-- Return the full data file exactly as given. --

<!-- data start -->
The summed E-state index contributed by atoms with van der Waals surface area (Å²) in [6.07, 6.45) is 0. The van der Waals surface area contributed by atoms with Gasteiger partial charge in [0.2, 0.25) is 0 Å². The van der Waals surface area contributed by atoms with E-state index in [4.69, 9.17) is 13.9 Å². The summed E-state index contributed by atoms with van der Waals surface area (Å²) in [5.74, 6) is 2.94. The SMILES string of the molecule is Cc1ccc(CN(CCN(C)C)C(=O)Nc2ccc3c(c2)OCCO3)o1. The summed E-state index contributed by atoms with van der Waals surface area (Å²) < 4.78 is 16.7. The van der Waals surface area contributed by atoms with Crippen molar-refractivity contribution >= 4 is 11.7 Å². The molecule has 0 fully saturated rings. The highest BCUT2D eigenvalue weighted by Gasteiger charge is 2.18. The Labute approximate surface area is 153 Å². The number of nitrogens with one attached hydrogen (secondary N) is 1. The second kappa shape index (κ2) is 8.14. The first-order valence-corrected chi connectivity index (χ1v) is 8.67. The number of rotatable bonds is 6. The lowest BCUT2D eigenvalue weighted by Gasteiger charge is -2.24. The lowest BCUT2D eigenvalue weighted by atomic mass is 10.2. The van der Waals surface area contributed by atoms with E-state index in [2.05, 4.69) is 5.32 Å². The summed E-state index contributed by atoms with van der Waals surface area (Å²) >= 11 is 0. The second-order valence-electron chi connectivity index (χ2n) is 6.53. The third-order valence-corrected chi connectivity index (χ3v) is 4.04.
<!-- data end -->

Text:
The summed E-state index contributed by atoms with van der Waals surface area (Å²) in [6.07, 6.45) is 0. The van der Waals surface area contributed by atoms with Gasteiger partial charge in [0.2, 0.25) is 0 Å². The van der Waals surface area contributed by atoms with E-state index in [4.69, 9.17) is 13.9 Å². The summed E-state index contributed by atoms with van der Waals surface area (Å²) in [5.74, 6) is 2.94. The SMILES string of the molecule is Cc1ccc(CN(CCN(C)C)C(=O)Nc2ccc3c(c2)OCCO3)o1. The summed E-state index contributed by atoms with van der Waals surface area (Å²) < 4.78 is 16.7. The van der Waals surface area contributed by atoms with Crippen molar-refractivity contribution >= 4 is 11.7 Å². The molecule has 0 fully saturated rings. The highest BCUT2D eigenvalue weighted by Gasteiger charge is 2.18. The Labute approximate surface area is 153 Å². The number of nitrogens with one attached hydrogen (secondary N) is 1. The second kappa shape index (κ2) is 8.14. The first-order valence-corrected chi connectivity index (χ1v) is 8.67. The number of rotatable bonds is 6. The lowest BCUT2D eigenvalue weighted by Gasteiger charge is -2.24. The lowest BCUT2D eigenvalue weighted by atomic mass is 10.2. The van der Waals surface area contributed by atoms with E-state index in [2.05, 4.69) is 5.32 Å². The summed E-state index contributed by atoms with van der Waals surface area (Å²) >= 11 is 0. The second-order valence-electron chi connectivity index (χ2n) is 6.53. The third-order valence-corrected chi connectivity index (χ3v) is 4.04.